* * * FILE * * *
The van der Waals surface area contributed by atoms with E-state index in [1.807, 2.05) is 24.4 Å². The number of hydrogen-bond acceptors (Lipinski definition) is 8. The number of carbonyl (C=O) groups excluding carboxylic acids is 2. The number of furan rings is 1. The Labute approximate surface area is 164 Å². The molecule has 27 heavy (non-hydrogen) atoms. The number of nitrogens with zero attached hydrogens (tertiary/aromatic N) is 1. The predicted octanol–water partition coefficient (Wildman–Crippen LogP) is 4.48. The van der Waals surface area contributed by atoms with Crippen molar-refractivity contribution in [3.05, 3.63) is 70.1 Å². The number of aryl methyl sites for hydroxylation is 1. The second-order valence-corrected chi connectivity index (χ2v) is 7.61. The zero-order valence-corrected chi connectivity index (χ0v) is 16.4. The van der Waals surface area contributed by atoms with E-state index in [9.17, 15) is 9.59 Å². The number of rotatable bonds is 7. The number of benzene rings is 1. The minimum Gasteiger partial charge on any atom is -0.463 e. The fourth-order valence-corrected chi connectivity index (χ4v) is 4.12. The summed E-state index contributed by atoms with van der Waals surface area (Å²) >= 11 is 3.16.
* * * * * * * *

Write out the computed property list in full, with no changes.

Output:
The van der Waals surface area contributed by atoms with E-state index in [1.807, 2.05) is 24.4 Å². The number of hydrogen-bond acceptors (Lipinski definition) is 8. The number of carbonyl (C=O) groups excluding carboxylic acids is 2. The number of furan rings is 1. The Labute approximate surface area is 164 Å². The molecule has 27 heavy (non-hydrogen) atoms. The number of nitrogens with zero attached hydrogens (tertiary/aromatic N) is 1. The predicted octanol–water partition coefficient (Wildman–Crippen LogP) is 4.48. The van der Waals surface area contributed by atoms with Crippen molar-refractivity contribution in [3.05, 3.63) is 70.1 Å². The number of aryl methyl sites for hydroxylation is 1. The second-order valence-corrected chi connectivity index (χ2v) is 7.61. The zero-order valence-corrected chi connectivity index (χ0v) is 16.4. The van der Waals surface area contributed by atoms with E-state index in [9.17, 15) is 9.59 Å². The number of rotatable bonds is 7. The number of benzene rings is 1. The minimum Gasteiger partial charge on any atom is -0.463 e. The fourth-order valence-corrected chi connectivity index (χ4v) is 4.12. The summed E-state index contributed by atoms with van der Waals surface area (Å²) >= 11 is 3.16.